How Long Do Turtles Live?

Small turtle with red and yellow stripes walking in grass

The Spruce / Krystal Slagle

It’s no secret that turtles are known to live longer lives than many other pets. Some species of tortoises can live 100 years or more. Several common species of pet water turtles can live into their 40s, though there are many factors that will influence how long your pet turtle lives. Your turtle's lifespan depends on its species, its diet and other aspects of its environment that you can control.

The bottom line is that most turtles will easily live at least a few decades if they survive past the first few years of life.

Determining Your Turtle's Lifespan

If you're hoping to know your turtle's potential lifespan, first identify the species of your turtle. Red-eared sliders if cared for properly are likely to survive into their 30s. Tortoises can easily live past their 50s and even into their 80s, which means it’s quite possible that your turtle or tortoise will outlive you. Time to draw up that will! (No, seriously.)

Typical Lifespans of Popular Pet Turtles in Captivity
Red-Eared Slider 25 to 35 years
Map Turtle 15 to 25 years
Wood Turtle 40 to 55 years
Eastern Box Turtle 50+ years
Painted Turtle 25 to 30 years
Russian Tortoise 40+ years
Greek Tortoise 100 years or more
Leopard Tortoise 100 years or more

Larger turtles and tortoises can live extremely long lives. The smaller species that are more common as pets are shorter-lived but still may survive several decades. There are many records of tortoises that have lived nearly 200 years (or even more). It’s hard to verify these claims because the tortoises obviously outlived their owners. Adwaita, an Aldabra giant tortoise, is probably the longest-living tortoise on record. Adwaita lived in a zoo in India and died at the age of 255 if claims are to be believed. These dates haven’t been verified.

Other famously long-lived tortoises include Timothy, who died at the age of 160; Harriet, a Galapagos giant tortoise who died at the age of 175; Jonathan, a Seychelles giant tortoise who died at age 187; and Tu’i Malila, a radiated tortoise who died at age 188. Almost all of these dates are estimates that can’t really be confirmed.

The Keys to Your Turtle's Health

Of course, feeding your turtle a healthy diet is an important component of helping it live a long and healthy life. Turtle diets can vary widely depending on the species. Some species, like the softshell turtle, eat mostly fish and meat. Other species, like the red-eared slider, eat a mix of insects, fish, and veggies.

Be sure to properly research the ideal diet of your new pet turtle. Many turtles do well with a mix of commercial turtle pellets and fresh foods, but the exact proportions and types of pellets and fresh foods will vary widely. A proper diet can help avoid Vitamin A deficiency, one of the most common health problems for pet turtles. Calcium deficiency, often secondary to Vitamin D deficiency, is a major problem in turtles and tortoises that are kept indoors without a UV light and can cause soft shells and poor growth.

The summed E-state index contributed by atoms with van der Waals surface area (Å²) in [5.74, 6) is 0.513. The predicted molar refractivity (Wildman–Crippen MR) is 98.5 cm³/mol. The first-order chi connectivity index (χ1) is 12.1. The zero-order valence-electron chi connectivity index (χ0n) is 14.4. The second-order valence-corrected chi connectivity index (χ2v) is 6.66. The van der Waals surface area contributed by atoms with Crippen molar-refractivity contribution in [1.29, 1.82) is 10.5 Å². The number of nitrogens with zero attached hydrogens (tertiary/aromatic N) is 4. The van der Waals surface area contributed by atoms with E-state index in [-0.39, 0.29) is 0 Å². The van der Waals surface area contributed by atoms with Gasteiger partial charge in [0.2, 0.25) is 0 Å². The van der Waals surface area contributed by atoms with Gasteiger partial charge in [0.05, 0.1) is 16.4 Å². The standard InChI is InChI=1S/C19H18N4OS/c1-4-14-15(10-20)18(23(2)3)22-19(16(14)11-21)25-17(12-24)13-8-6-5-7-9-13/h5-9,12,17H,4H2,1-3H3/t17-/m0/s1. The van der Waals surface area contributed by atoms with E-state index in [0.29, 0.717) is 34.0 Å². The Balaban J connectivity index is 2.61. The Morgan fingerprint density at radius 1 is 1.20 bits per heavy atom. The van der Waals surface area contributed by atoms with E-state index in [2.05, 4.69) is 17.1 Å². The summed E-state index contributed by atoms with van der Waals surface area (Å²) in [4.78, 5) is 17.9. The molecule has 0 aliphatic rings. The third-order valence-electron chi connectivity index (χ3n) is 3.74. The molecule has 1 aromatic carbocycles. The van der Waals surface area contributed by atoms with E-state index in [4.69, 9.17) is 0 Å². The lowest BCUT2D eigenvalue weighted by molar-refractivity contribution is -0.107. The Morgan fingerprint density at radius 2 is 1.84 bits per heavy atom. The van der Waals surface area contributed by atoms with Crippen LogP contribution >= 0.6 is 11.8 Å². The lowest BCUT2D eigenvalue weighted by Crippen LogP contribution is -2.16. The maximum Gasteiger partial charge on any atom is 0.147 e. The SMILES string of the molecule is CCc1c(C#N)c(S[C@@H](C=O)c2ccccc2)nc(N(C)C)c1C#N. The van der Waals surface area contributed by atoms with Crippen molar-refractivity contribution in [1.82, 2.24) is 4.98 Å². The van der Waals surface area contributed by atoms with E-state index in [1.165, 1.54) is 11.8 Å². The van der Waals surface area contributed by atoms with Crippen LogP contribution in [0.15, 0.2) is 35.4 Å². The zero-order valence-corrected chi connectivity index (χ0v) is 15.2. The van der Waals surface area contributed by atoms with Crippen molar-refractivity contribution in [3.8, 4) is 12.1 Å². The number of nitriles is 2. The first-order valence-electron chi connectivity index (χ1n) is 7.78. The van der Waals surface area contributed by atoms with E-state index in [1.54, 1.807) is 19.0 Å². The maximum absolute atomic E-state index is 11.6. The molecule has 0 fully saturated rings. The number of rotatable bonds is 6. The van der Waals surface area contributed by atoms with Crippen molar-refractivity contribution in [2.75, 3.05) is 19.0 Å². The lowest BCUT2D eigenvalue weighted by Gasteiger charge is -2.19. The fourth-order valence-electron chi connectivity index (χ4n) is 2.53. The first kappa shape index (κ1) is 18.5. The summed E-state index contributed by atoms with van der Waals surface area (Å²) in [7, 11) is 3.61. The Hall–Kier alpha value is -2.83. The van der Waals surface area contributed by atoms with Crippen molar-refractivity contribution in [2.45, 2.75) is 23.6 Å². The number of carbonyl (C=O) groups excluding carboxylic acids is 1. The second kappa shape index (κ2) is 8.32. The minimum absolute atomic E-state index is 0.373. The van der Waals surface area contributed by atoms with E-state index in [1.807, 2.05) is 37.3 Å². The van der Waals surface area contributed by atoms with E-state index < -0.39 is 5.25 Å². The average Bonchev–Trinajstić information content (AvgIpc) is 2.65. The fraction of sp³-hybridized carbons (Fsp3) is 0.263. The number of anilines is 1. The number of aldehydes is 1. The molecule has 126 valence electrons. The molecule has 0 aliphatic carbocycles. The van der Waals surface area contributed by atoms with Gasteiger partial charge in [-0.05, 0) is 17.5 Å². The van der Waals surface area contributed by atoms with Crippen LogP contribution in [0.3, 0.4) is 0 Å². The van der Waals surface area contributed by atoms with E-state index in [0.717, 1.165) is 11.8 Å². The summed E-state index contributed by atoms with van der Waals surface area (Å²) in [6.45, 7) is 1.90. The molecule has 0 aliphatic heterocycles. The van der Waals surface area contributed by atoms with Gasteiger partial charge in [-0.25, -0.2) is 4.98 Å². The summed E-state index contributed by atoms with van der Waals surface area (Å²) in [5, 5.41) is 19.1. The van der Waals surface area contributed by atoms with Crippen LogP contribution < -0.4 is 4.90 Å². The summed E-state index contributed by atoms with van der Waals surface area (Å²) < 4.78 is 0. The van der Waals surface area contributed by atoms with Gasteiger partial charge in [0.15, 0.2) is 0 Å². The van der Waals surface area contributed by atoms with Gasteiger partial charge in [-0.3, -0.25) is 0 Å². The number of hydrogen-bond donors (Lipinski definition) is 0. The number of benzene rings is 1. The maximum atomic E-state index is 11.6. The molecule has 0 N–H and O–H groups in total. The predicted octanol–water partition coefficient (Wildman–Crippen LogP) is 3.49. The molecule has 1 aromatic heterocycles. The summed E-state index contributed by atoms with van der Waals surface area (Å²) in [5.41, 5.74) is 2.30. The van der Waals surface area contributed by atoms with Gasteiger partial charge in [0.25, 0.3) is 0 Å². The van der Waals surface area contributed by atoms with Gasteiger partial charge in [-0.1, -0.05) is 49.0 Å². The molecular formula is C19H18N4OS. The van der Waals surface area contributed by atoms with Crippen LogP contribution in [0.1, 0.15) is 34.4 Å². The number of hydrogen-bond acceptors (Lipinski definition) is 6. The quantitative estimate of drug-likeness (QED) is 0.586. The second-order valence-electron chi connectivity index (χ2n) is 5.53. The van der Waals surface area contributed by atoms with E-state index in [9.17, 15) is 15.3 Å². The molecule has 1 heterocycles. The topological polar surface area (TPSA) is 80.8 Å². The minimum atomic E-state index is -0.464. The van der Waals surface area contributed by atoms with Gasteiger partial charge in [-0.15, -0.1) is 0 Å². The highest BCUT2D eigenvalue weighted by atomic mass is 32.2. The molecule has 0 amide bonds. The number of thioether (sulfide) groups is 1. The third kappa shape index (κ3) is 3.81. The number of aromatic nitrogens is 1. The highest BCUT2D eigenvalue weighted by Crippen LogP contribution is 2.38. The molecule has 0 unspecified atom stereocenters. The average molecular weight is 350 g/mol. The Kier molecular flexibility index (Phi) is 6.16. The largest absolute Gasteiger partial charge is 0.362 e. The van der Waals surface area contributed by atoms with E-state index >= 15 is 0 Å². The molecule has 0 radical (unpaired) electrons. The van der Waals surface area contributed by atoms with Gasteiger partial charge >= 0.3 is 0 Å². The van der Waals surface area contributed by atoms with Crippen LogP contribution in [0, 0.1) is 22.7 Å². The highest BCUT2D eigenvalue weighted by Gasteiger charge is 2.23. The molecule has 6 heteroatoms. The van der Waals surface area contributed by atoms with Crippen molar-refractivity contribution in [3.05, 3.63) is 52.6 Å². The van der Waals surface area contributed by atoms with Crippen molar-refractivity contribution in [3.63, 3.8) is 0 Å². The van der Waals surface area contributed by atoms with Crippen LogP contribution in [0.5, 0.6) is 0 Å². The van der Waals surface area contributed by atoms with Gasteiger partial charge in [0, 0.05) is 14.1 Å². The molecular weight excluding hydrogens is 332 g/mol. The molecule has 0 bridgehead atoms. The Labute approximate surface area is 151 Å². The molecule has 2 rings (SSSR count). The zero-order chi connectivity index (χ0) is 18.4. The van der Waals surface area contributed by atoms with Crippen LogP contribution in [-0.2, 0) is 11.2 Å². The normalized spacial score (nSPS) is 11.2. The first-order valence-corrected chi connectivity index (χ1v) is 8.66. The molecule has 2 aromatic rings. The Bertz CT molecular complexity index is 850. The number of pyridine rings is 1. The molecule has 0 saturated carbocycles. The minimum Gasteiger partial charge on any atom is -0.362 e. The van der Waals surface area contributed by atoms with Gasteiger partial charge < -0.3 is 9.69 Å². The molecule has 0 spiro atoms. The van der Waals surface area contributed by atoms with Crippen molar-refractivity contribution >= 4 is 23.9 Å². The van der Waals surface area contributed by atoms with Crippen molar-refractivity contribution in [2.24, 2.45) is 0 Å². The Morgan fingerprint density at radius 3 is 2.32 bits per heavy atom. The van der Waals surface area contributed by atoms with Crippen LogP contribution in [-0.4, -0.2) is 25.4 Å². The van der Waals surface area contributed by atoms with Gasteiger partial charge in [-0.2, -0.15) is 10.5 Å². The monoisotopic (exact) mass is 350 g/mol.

A diet isn’t the only component of a healthy turtle. Be sure that your turtle is well-cared-for with regular vet visits. A clean enclosure with enough space will also go a long way to keeping your turtle disease-free. Dirty living conditions and the stress that comes with them can dramatically shorten your turtle's life. The proper temperature is also important for keeping your turtle happy and healthy.

Turtle swimming in water near floating spinach leaf

The Spruce / Krystal Slagle

Common Threats

Be aware of the typical diseases that threaten your specific species of turtle. This will help you know how to prevent them or catch the symptoms early. Abscesses, shell infections, respiratory infections, and parasites are all relatively common in pet turtles. Abscesses and respiratory infections are often secondary to a Vitamin A deficiency, whereas shell infections usually come from poor water quality or an injury. You probably won’t notice parasites unless you have your vet do regular fecal screenings for your pet.

Turtles that live in outdoor ponds or tortoises that live in the backyard are more vulnerable to predation and the elements than their indoor-dwelling counterparts. The daily risks for an outdoor turtle are much higher than the risks for an indoor turtle, so be sure your pond or habitat is secured from predators and has adequate protection from the elements. An outdoor pet turtle may get eaten or harassed by other pets and wildlife. Be sure your pet can't escape from the habitat by burrowing under the fencing. Keep wild animals away that could expose your pet to diseases.

Small turtle walking on edge of outdoor pond

The Spruce / Krystal Slagle

Article Sources
The Spruce Pets uses only high-quality sources, including peer-reviewed studies, to support the facts within our articles. Read our editorial process to learn more about how we fact-check and keep our content accurate, reliable, and trustworthy.
  1. Common Diseases of Aquatic Turtles.VCA Animal Hospitals.

  2. What is Metabolic Bone Disease. National Marine Life Center.